What lessons for the Church today can we gain from the experiences of the Russian Church in 1917 – 1925? Firstly, we must not be deluded by long periods of relative peace for the Church. The Church in the Russian Empire – and that of course included Ukraine and Belarus as well as other independent countries of today – enjoyed peace for about 250 years before the Revolution. Ancient Romans used to say: “If you want peace – be ready for war.” Indeed, a similar message comes from the Lord Himself: The Church will always be under some attack. Be vigilant, do not slacken off. Satan’s technique number one is desensitisation. Desensitisation (if you like) is the method of cooking a live crayfish by gradually heating him in cold water, slowly brought to boil. If we look at the cultural and intellectual history of Russia, especially in the 18th and 19th centuries, but as early as 16th century, we will see that it was gradually affected by humanistic ideas coming in from Europe. Christian faith was eroded. Christian life, with some notable exceptions of a number of individuals and monasteries, became encased in superficial ritual, brought down often to superstition and semi magical perception. This caused the intelligentsia to seek answers to life’s problems in the writings of the European humanists. It was not until the 19th century that the great writers like Gogol, Dostoyevsky and Tolstoy, as well as the group of Slavophile writers, began to visit the elders of Optina. This rich cultural process had similarities with the so-called Paleologue Renaissance in Byzantium: a fireworks display before the cataclysm.

Historians have said that people who ignore the lessons of history are doomed to repeat them. I think that Russia and the world, including us Orthodox Christians everywhere, have not yet understood the lessons of 1917 – 1925. We should learn from the Jews not to forget painful experiences. What happened in the former Russian Empire was a veritable Holocaust. While the Church is not of this world, and must not get enmeshed in the mundane secular political process, nevertheless, the Church must (and it has not yet, not in Russia) – condemn Communism as an ideology that is not only atheistic and God-hating, but also anti-human. Germans have realised the dangers of Nazism and have condemned it. The numerous statues of the Communist demigod in Russian cities should not be destroyed, but moved to museums of the Communist Holocaust. The Communist revolution of last century was not only anti-God, it sought to abolish humanity (see C.S Lewis: “the Abolition of Man”) to rebuild it as a machine: a clockwork society of individual mechanisms. Modern Western world continues the relay begun by the Communists. How else can we understand the moral revolution in the West, from 1960s spurred on by ideologues from rock culture: “join the holy orgy Kama Sutra everyone!” 15 The same musical proclaimed that the Age of Aquarius was dawning. According to occult astrologers, the preceding Age of Pisces was the age dominated by Christianity and now the New Age was beginning. John Lennon invited everyone to “Imagine” 16 this age of “the brotherhood of man” with “no religion”. When we look at the countless manifestations of the moral revolution since the 1960s, it is not surprising where the world is now in terms of morality. What is surprising, considering the power of modern media, is that it took a whole two generations to reach it!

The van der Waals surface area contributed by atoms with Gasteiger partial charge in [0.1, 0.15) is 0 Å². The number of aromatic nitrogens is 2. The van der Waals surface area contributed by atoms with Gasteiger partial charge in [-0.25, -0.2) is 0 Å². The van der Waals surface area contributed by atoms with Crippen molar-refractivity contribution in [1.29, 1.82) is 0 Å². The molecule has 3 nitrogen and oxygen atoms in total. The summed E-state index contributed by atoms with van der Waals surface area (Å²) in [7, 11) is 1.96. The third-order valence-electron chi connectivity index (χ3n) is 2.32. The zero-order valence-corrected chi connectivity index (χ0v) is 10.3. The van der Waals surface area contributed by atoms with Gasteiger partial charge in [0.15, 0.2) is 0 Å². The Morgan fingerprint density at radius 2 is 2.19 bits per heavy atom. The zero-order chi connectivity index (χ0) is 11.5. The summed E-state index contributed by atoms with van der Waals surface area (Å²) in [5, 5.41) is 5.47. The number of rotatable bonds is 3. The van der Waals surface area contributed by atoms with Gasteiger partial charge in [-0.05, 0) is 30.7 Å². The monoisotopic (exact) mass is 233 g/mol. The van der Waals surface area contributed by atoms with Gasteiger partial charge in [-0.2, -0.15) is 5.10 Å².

God, Who has sent His Only-begotten Son to be crucified for us – loves the world. As St Isaac the Syrian says, God will save human beings even if it takes Hell to do it, but stresses: brothers, I do not recommend that path…

The history of humanity can be viewed as a picture of greater and smaller cataclysms with periods of relative peace between them. This is well illustrated in the Bible with the stories of the Flood, the Tower of Babel and the history of Israel. (The word “cataclysm”, by the way, literally means “ablution”, a thorough wash). Cataclysms come when the life of the people of God becomes affected by the world and the preservative action of the “salt of the Earth” is weakened. It is our great responsibility to live up to the name of Christians, to separate ourselves from the moral decay of the world, in order to enable God to help the world. The image of the Holy Archpastor, St Tikhon, the Patriarch is “a rule of faith and an image of meekness” for our direction.

Archpriest Nicholas Karipoff

Paper presented at Symposium, Sydney, 14-17 July 2017

 Notes

1 After votes were cast to select three candidates from the Bishops of the Russian Church, lots were drawn.

2 The Moscow faithful soon began to call him “Tikh-on”, “He is quiet” in the sense of meek and humble.

3 Archbishop Nikon (Rklitsky), “Biography of Most Blessed Anthony, Metropolitan of Kiev and Galicia”, N.Y., 1956-63, 10 Vols.

4 Op.cit. Vol IV p.200

 5 “The Acts of the Most Holy Tikhon, Patriarch of Moscow and of all Russia; and later documents and correspondence regarding the succession of the Supreme Church Authority  1917-43”, compiled by M.E.Gubonin (1064 pages), Moscow, 1994, p.70

6 Ibid., p.76

7 Ibid.,p.76

8 Text of Lenin’s letter is quoted in Lev Regelson, “The Tragedy of the Russian Church, 1917-1945”, YMCA-PRESS 1977, p.280. In one of the earlier works on this subject by Protopresbyter Mikhail Polsky, “The New Russian Martyrs”, Jordanville, N.Y. 1949, the following figures are given for victims executed following the campaign of confiscation of Church property:             2,691 – white clergy; 1,962 – male monastics; 3,447 – nuns and novices – a total of 8,100 clergy and monastics (Vol I, p.214).

“Acts”, op.cit., p.195

10  Archb.Nikon, op.cit. Vol VI, p.61

11 Quoted in Archb.Nikon, op.cit. Vol. VI, p.87

12 Ibid., p.93

13 “Acts”,op.cit.,p.380

14 Wikipedia gives the following figures for 1914: 55,173 parishes, 29,593 chapels, 112,629 priests and deacons; 550 monasteries, 475 convents with 95,259 monks and nuns

15 “Sodomy”, song from the rock musical “Hair”, Oct. 1967

16 “Imagine”, song by John Lennon, October 1971

All books quoted are in Russian